Marti Pellow tells Alison Jones how his traumatic experiences have enabled him to draw inspiration for his latest role as Darryl Van Horne in The Witches Of Eastwick.

Marti Pellow is a man who has danced with the devil, and he readily acknowledges that it has probably coloured his portrayal of Satan himself in The Witches of Eastwick.

A decade has passed since he conquered his addiction to drugs and alcohol, but Marti, 44, says that experiences inevitably bleed through to his performances, whether he is singing or acting.

“The drink and the drugs, that is a life experience. The things that happen to me, good bad or indifferent. As a singer songwriter it will morph its way through my music.

“Does it show in how I make decisions about this character? Probably. All the good points and the bad points, you have got reference points.

“There is nothing worse, I would imagine, than somebody trying to play a drunk who hasn’t been drunk.”

Marti’s performance as Darryl Van Horne, the self-confessed horny little devil who is attempting to spread his bad seed among the desperate housewives of Eastwick, is a study in sleazy sexuality.

Rake thin in the (very little) flesh, Marti uses his lithe form to good effect on stage, as his Darryl has a reptilian quality. You can almost see the forked tongue flickering out as he regards his prey.

“I see it as quite lecherous even when I’m not doing much, when I strike a position and hold it. It is all internalizing, I’m still raging.”

This is only Marti’s second musical, after first treading the boards as the equally slippery Billy Flynn in Chicago, in 2003, performing in the West End, Birmingham and then on Broadway.

“They didn’t know who the hell I was (on Broadway). I was there on the merit of my performance alone. I will be eternally grateful because they didn’t need to bring me to Broadway, they wanted to.”

In Witches, as in Chicago, he is surrounded by dangerous women, but while the femmes fatales are firmly behind bars in the latter, they are usually to be found writhing all over Marti in the former, as they throw off their clothes and inhibitions along with the shackles of the judgmental community they live in.

“It is raunchy,” agrees Marti. “It is a very adult piece. You are playing the Devil, where’s your cut off point?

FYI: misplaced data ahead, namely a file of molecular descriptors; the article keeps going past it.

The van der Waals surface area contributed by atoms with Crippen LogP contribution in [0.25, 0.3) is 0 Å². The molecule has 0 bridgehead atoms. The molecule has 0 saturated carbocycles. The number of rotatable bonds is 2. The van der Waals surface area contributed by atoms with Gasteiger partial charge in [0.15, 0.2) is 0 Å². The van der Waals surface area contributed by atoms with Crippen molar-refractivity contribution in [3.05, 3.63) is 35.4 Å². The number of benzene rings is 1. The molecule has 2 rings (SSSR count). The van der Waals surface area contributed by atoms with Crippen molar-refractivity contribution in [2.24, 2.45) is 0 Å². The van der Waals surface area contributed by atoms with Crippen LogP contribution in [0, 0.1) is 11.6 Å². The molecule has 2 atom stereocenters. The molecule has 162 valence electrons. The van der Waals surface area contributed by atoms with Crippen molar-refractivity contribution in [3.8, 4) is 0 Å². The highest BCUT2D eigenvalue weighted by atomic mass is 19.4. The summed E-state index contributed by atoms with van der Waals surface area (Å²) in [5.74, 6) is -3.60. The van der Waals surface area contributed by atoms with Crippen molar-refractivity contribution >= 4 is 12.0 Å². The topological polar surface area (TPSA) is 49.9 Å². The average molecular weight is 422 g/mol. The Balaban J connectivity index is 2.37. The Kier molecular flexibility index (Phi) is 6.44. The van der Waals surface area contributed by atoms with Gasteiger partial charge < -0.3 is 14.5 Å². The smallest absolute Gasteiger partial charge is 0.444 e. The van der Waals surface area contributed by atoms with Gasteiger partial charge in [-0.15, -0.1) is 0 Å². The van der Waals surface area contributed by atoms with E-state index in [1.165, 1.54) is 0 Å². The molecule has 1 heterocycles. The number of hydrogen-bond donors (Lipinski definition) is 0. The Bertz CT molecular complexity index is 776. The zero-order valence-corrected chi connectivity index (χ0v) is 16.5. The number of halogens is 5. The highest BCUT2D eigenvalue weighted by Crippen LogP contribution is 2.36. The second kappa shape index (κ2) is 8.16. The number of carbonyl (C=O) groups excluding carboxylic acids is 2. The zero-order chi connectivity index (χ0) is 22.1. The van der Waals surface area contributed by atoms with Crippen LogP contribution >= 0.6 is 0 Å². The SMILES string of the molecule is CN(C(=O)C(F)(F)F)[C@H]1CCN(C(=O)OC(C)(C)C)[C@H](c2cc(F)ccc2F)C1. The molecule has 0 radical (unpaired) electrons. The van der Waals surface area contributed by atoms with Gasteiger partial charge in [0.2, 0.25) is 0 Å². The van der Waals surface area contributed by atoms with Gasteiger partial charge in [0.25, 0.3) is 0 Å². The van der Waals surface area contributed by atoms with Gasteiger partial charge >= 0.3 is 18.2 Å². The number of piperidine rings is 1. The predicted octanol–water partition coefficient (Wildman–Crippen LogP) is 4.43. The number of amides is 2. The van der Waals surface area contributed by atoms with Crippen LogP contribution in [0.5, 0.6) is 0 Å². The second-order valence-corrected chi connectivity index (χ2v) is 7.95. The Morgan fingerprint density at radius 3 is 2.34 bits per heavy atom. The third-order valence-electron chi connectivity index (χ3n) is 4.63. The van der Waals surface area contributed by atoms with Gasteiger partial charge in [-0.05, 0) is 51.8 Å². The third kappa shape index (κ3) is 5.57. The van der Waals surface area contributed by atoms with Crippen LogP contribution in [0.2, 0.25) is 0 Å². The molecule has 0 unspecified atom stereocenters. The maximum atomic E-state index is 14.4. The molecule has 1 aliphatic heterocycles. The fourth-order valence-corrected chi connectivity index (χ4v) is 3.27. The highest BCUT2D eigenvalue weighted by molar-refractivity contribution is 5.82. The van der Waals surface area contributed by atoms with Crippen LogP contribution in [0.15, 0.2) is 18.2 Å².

“You are talking about a guy who ends up having a threesome and manipulates these women. Unfortunately I get my arse kicked at the end. Quite rightly too.

“Everybody will be very familiar with the movie but don’t be expecting a poor man’s Jack (Nicholson) or anything that is remotely like that.”

He looks dapper in his slim suit and shot cuffs – the medallion he sports on stage swapped for a rather more restrained purple tie – and the grin, when it comes is just as dazzling as it was when his schoolboy nickname was Smiler. But he wears the years of his experience of his face.

From the late 80s to their peak in 1994, when they barricaded themselves in at the top of the charts for 15 weeks with Love is All Around, Wet Wet Wet were the clean cut face of pop. But after collapsing in a Chelsea hotel in 1999, it was revealed that front man Marti was the Pete Doherty of his day.

While trying to wean himself off a three year addiction to heroin he had been washing down his prescription drugs with vodka and liqueurs.

Rehabilitation followed. When he came out of the Priory, he embarked on a solo career. However, he refuses to blame the temptations and pressures that are thrust at and onto stars as being the cause of his drug dependency.

It might, he says, just as easily have happened if he’d followed in his father’s footsteps and gone to work in the shipyards of Clydebank.

“Addiction isn’t fussy who it breaks bread with. Maybe because you are in the eye of the media it has got a profile but you could probably stand outside and there will be a few people walking by who had very similar problems to me that have nothing to do with the industry.

“I could, through the gift of hindsight, conjure up something or I can just deal with it and move forward. I’d much rather keep it in the here and now.”

The Wets were pretty much over as a musical force after both drummer Tommy Cunningham and Marti quit.

After that Marti dabbled in the solo arena, recording a southern soul album and a jazz album.

Marti was touched when his former bandmates turned up to pay their respects at the funeral of his mother, Margaret, in 2003, and it paved the way for the reformation she had always hoped to see.

A top 10 single, an album, gigs and tours followed. But Marti seems determined to balance this with a solo and stage career and stresses that getting the Wets back together wasn’t part of the current trend of boy bands trying to revive their glory days.

“Reunions for Wet Wet Wet happens every couple of months for us, I grew up with these guys, my friends. If we happen to make music and it falls in the public ears does that make it a reunion? Maybe. We just took a sabbatical.”

* Witches of Eastwick is on at the Birmingham Hippodrome from April 6-11. For details ring the box office on 0870 730 1234.